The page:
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I'm in a 10 person team working on a large legacy code base with a less than ideal product owner. Our backlog is in pretty bad shape and large epics have frequently been breaking our sprints. The team also struggles with its definition of done - some members write unit test religiously, others don't, sometimes depending on time available.

So, I've been seeing some interesting burndown patterns, and I'm wondering which patterns others are seeing and what they mean.

Pattern 1:

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  • Positive explanation: "All good."
  • Negative explanation: "Too good to be true. What's really going on?"

Pattern 2:

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  • Positive explanation: "This was way easier than we thought, let's pull in more stories."
  • Negative explanation: ??

Pattern 3:

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  • Positive explanation: "Not sure about this work at first, then turns out easier than we thought."
  • Negative explanation: "Not enough progress, let's stop writing unit tests to get 'done' on time."
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6 Answers 6

up vote 2 down vote accepted

This is recognized around our office as the "Ah, crap! I forgot about that." burndown:

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Pattern 2 on the negative side is "didn't estimate too well".

Here are some burndown charts I've used. Ignore the background pictures - they are there just to entertain the people I work with and have nothing to do with our work otherwise. alt text

I love this chart. It's very typical of a good chart we start a little slowly as we shed other tasks, bear down into the work, get interrupted by other things and push to finish.

alt text

In this chart we started very steadily and then took off actually finished ahead of time.

alt text

In this chart you can see that we started very typically and then a task that looked easy turned out to be heinously hard. I think we ended up halting this sprint and building a new one.

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One problem with burndowns is that changes in scope are mixed in with progress against scope.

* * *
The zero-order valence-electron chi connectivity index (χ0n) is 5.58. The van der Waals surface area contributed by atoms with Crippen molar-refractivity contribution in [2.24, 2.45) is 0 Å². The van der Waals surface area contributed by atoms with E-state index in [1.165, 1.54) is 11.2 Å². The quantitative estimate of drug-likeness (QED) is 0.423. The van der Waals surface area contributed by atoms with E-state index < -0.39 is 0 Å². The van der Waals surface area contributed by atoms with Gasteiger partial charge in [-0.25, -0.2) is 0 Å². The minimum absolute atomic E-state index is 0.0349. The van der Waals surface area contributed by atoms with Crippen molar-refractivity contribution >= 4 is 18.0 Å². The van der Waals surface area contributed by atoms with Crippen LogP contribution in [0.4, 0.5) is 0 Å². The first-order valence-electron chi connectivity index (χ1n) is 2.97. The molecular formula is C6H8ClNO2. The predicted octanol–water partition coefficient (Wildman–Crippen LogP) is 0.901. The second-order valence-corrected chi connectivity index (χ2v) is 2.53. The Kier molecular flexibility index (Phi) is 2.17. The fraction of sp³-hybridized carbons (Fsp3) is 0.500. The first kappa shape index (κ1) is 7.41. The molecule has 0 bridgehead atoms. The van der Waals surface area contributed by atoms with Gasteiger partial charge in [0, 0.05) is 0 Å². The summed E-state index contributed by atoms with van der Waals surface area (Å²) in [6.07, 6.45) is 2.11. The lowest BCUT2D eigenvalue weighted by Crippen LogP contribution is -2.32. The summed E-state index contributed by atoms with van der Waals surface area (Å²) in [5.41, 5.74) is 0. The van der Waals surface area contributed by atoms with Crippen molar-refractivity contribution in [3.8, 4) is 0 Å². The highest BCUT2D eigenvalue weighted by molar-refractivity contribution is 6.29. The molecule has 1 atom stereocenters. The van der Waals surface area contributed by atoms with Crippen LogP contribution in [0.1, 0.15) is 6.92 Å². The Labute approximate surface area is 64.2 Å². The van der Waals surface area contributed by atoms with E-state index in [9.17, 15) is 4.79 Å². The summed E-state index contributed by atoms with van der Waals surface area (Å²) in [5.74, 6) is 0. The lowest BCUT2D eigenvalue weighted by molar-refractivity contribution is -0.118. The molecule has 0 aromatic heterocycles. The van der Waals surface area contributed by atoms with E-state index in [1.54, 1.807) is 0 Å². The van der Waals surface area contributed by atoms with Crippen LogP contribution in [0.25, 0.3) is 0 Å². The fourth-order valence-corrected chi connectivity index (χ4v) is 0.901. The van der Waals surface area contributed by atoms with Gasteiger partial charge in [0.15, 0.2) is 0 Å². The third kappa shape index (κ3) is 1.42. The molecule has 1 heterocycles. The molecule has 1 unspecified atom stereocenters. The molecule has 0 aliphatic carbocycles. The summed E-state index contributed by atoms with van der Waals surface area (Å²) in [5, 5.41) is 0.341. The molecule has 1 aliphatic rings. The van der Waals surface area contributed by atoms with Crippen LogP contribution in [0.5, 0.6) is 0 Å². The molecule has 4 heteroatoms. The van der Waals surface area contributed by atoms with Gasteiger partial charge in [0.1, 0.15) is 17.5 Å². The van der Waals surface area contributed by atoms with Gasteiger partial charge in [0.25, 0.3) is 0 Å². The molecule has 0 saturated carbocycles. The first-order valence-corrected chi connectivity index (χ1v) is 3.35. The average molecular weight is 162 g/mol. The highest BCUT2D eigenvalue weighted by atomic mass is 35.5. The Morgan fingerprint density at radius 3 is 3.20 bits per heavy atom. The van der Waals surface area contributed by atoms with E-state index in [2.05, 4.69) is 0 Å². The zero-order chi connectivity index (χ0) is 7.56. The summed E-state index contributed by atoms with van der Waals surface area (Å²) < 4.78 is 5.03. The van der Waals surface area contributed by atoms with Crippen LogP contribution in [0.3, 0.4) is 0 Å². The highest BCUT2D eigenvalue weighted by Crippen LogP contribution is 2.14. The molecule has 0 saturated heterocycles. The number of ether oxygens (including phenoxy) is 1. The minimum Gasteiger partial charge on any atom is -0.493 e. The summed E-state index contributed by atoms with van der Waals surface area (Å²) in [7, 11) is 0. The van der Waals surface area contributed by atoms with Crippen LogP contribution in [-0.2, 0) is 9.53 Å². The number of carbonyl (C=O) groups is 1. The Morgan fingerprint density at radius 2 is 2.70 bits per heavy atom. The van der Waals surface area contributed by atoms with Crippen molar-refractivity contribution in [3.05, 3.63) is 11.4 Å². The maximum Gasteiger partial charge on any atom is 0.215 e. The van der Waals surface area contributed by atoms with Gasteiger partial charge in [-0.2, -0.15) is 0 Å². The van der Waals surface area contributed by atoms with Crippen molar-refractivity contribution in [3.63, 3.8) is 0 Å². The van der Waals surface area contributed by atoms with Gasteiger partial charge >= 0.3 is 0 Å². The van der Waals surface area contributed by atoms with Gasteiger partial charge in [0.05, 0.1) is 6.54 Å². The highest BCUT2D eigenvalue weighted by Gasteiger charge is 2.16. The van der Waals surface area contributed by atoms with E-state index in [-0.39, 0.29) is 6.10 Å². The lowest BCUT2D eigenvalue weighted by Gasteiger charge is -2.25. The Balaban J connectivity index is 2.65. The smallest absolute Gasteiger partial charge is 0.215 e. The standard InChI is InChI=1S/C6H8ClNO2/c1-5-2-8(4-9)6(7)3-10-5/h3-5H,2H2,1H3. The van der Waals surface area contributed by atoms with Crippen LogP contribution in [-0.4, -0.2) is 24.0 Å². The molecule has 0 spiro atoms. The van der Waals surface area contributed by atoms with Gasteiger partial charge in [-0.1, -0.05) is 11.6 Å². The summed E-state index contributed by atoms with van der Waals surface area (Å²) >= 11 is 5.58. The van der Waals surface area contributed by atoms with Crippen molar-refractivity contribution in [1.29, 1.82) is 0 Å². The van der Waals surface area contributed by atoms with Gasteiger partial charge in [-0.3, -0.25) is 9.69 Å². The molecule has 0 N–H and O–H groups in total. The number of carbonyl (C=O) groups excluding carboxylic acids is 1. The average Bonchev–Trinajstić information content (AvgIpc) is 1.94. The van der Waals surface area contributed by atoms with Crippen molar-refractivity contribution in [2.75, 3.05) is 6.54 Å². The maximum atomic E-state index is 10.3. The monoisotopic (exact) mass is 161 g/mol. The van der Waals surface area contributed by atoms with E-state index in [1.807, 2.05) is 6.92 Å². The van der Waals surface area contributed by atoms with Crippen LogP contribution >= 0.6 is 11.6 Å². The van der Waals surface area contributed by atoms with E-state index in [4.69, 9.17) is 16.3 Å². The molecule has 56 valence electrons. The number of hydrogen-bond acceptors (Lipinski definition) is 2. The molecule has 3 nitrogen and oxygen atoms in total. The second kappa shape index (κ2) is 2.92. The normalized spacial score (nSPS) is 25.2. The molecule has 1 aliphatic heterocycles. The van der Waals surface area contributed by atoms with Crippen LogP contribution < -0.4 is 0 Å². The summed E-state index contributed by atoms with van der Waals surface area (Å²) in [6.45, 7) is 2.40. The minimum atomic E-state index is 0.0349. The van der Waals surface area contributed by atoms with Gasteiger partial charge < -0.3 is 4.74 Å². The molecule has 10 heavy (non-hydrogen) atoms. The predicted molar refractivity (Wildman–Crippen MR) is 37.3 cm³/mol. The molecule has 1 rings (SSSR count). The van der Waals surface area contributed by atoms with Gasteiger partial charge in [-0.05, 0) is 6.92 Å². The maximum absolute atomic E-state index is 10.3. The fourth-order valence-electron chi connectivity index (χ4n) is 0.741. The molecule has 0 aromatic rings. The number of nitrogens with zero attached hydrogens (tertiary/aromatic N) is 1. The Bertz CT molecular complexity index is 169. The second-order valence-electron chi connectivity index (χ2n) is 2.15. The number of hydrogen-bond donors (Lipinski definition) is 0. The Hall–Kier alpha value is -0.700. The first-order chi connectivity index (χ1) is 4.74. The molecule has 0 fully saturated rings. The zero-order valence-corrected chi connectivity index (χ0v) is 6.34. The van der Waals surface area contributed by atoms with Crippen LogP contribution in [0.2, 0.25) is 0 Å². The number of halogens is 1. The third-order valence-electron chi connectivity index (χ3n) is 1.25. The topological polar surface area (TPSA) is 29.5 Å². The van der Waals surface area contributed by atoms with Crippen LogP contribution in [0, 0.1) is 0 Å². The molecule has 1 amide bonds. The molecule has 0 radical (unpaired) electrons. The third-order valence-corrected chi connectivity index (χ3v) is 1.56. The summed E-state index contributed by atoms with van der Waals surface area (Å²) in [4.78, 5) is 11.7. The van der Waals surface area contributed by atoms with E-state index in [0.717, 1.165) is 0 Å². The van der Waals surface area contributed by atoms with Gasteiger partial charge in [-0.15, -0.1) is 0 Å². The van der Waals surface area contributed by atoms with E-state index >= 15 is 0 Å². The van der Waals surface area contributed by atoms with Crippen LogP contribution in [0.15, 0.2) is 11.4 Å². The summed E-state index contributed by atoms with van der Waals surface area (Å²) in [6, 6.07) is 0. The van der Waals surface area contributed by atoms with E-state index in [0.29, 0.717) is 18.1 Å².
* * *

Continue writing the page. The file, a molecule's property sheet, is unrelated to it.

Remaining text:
In your example 2, a possible explanation is... holy smoke, I probably shouldn't have waited until the end of the iteration to start this risky story/task... it's alot more effort than I expected!

In example 3, you may have added scope early or discovered that work is more effort than expected (e.g. task is estimated at 4 hours one day, then 4 hours the next after 8 hours of work and discovery that the task is much harder).

I prefer burn-ups to burn-downs for this reason... it disassociates the scope changes from the progress into two lines - one scope and one remaining work, so you can see the impact of scope change more clearly.

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My view is not to take burndown charts too seriously. They are an indicator. In the end it is about if you completed a story or not.

Are you having effective retrospectives at the end of your sprints ?

Are retrospective actions followed up on ?

If you find that people don't write unit tests religiously make them do it ( if that is your team standard). Agree on a common definition of done and stick to it. See definition of done

Having an agile process like SCRUM needs constant inspection and adapting.

To me it looks like there are problems but your team is not addressing those problems. If the product owner is less than ideal, issues related to this should come up in your retrospectives so you can avoid it in the next sprint.

if you have epics you can always break them down, re-prioritise and re-plan them.

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Here it's often like that:

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Positive: Delivery on time.

Negative: Too big backlog items or too many backlog items started at the same time from the beginning.

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also bad quality code –  user2427 Jan 7 '09 at 0:29

Here's one I haven't seen here yet. It happened on our last sprint.

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It's the "we made better than expected progress on our first tasks, then thought were were ahead, slacked off, then had to push hard catch up at the end or risk slipping a feature."

Lesson learned: Burndowns are great for tracking past efforts, but aren't necessarily representative of your future progress.

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